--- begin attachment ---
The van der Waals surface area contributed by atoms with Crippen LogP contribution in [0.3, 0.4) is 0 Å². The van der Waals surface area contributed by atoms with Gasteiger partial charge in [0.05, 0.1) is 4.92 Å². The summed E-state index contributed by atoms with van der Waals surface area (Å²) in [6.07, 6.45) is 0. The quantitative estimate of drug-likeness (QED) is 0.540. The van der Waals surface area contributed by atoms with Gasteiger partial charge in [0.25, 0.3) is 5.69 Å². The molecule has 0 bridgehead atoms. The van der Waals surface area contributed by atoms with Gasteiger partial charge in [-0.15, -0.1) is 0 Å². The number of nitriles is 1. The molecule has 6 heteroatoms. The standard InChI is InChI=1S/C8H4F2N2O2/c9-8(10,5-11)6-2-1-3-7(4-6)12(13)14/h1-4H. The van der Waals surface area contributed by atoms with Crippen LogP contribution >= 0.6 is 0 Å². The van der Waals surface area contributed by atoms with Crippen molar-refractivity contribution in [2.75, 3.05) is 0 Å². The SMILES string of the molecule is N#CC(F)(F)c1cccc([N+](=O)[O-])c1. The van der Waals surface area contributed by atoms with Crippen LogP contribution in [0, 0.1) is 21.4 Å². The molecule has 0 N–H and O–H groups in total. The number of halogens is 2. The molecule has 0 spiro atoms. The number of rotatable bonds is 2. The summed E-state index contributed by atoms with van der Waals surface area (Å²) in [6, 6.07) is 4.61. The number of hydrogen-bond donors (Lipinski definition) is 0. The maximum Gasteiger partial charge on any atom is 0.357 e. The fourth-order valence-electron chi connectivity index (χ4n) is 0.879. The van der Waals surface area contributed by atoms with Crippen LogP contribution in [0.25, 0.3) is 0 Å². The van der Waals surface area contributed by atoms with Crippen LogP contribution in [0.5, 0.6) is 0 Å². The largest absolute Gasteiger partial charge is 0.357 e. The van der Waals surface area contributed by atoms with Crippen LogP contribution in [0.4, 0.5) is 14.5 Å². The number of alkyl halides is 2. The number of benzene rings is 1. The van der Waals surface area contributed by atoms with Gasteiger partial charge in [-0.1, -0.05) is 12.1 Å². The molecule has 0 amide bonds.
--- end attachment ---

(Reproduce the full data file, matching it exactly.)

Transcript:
The van der Waals surface area contributed by atoms with Crippen LogP contribution in [0.3, 0.4) is 0 Å². The van der Waals surface area contributed by atoms with Gasteiger partial charge in [0.05, 0.1) is 4.92 Å². The summed E-state index contributed by atoms with van der Waals surface area (Å²) in [6.07, 6.45) is 0. The quantitative estimate of drug-likeness (QED) is 0.540. The van der Waals surface area contributed by atoms with Gasteiger partial charge in [0.25, 0.3) is 5.69 Å². The molecule has 0 bridgehead atoms. The van der Waals surface area contributed by atoms with Gasteiger partial charge in [-0.15, -0.1) is 0 Å². The number of nitriles is 1. The molecule has 6 heteroatoms. The standard InChI is InChI=1S/C8H4F2N2O2/c9-8(10,5-11)6-2-1-3-7(4-6)12(13)14/h1-4H. The van der Waals surface area contributed by atoms with Crippen LogP contribution >= 0.6 is 0 Å². The van der Waals surface area contributed by atoms with Crippen molar-refractivity contribution in [2.75, 3.05) is 0 Å². The SMILES string of the molecule is N#CC(F)(F)c1cccc([N+](=O)[O-])c1. The van der Waals surface area contributed by atoms with Crippen LogP contribution in [0, 0.1) is 21.4 Å². The molecule has 0 N–H and O–H groups in total. The number of halogens is 2. The molecule has 0 spiro atoms. The number of rotatable bonds is 2. The summed E-state index contributed by atoms with van der Waals surface area (Å²) in [6, 6.07) is 4.61. The number of hydrogen-bond donors (Lipinski definition) is 0. The maximum Gasteiger partial charge on any atom is 0.357 e. The fourth-order valence-electron chi connectivity index (χ4n) is 0.879. The van der Waals surface area contributed by atoms with Crippen LogP contribution in [0.25, 0.3) is 0 Å². The van der Waals surface area contributed by atoms with Crippen LogP contribution in [0.5, 0.6) is 0 Å². The largest absolute Gasteiger partial charge is 0.357 e. The van der Waals surface area contributed by atoms with Crippen LogP contribution in [0.4, 0.5) is 14.5 Å². The number of alkyl halides is 2. The number of benzene rings is 1. The van der Waals surface area contributed by atoms with Gasteiger partial charge in [-0.1, -0.05) is 12.1 Å². The molecule has 0 amide bonds.